And thus, had either Rome or Arabia converted en masse to Judaism the result would inevitably have been the thorough dilution, distortion, and ultimately the disappearance, of historical Judaism as a religion. There would have been enormous pressures to modify and reform the faith. As the midrash put it by way of illustration, murder by Romans (i.e. the descendants of Esau), theft by Moslems (ie the descendants of Ishmael) and sexual depravity (in the case of the descendants of Amon and Moav) would have been justified and accommodated into the faith by popular demand. Thus, to preserve the Torah inviolate, it was God’s Will that the Jewish faith would be the exclusive patrimony and possession of “the fewest of all peoples.” Only of a select few, those who would remain loyal and committed to the Torah and its demands over time, could He expect fealty to the 613 commandments and all that they entailed.

The more there is numerical strength, the more there is a danger of distortion and falsehood

The strength of Judaism, and the secret of its survival, is in its exclusivity. It is in our very smallness as a nation that the faith endures inviolate. As the Torah states in Deut. 33:2-4, it does not matter that numerous nations like Paran and Seir seek to embrace the Jewish faith. It is God’s Will that the eish dat (“fiery law”) of the Torah be lamo (“for this people alone”). For while God is chovev amim (“He loves all nations”), only kedoshav (“His holy ones”) can fully uphold His commandments (yisa mi-dabrotecha). Hence Torah tzivah lanu (“we and we alone were given His Torah”), which became morashah kehillat Yaakov (“the exclusive possession of the descendants of Jacob”).

Thus we can appreciate Beruriah’s response to the Sadducee. As she put it, the smallest of people should rejoice in its failure to become a dominant world religion. For the greatness of its faith and people lies precisely in its remaining small in number, with few adherents rather than becoming a large and popular mass. Put differently, our greatness – paradoxically – is in our smallness. Or as Beruriah put it, and as recent Jewish history confirms, we should rejoice because as a result of our small numbers we have avoided the fate of other peoples and faiths who are guilty of moral or spiritual failings. We properly exalt because, unlike them, our hands have not been soaked in blood, and our consciences are clear.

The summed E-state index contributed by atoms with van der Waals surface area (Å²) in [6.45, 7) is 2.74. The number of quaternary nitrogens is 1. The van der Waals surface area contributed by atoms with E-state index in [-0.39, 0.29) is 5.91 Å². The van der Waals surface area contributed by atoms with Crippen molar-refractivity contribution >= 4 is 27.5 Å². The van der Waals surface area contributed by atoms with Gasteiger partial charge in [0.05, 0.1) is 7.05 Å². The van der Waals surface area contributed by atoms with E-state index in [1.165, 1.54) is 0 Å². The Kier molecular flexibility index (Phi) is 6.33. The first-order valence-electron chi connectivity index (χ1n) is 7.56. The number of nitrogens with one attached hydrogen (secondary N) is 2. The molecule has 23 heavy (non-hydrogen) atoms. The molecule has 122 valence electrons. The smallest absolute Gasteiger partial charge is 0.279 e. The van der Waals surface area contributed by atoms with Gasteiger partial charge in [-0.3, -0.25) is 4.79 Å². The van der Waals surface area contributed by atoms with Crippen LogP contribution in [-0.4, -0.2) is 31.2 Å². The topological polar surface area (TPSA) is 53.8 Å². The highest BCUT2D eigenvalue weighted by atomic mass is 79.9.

Of course, in keeping with the prophets and the Aleinu, there will indeed come a time when the world will recognize our faith as the true one, and many will embrace it via conversion, thus finally rendering us a religion and a people of universal proportions. But that will only happen “ba-yom hahu, on that day” – i.e., at a time when humanity will have progressed to the point that we will no longer have to dilute the principles and the practices of our faith so that the masses might embrace it. Until then, our task and our fate is to be and remain separate and apart, uniquely dedicated as a small minority to our unique and treasured spiritual patrimony.

We always were a small people, and there have always been Jews who left the fold and assimilated

There is one more consequence of Beruriah’s words. They contain a resounding critique of much contemporary Jewish thinking. Too many Jews in our time seek only to be numerically strong, always in search of larger and larger numbers, more and more adherents, as supposed proof of their being right, or strong or successful. Such thinking forgets that the more there is numerical strength, the more there is a danger of distortion and falsehood. Because our synagogues constantly crave more members, they risk having to make halachic compromises of one kind or another. Rabbis water down their sermons and lectures to appeal to the many, and as their audiences grow some of them tailor their words to satisfy the many – as if it is ever possible to satisfy all of one’s critics. A thousand people is not necessarily better than eight hundred. Sometimes having ten good people is better than having a thousand mediocre ones. The modern mind idolizes the notion of the masses, whereas we value yechidei segulah, the precious few. Too many Jews imitate the Sadducee who, seeing the shrinking numbers of loyal Jews, concluded that they had no future and thus argued, “All you have to do is compromise on milah, or Shabbos, or notions of Jewish chosenness, and then you will triumph to universal approval and admiration.”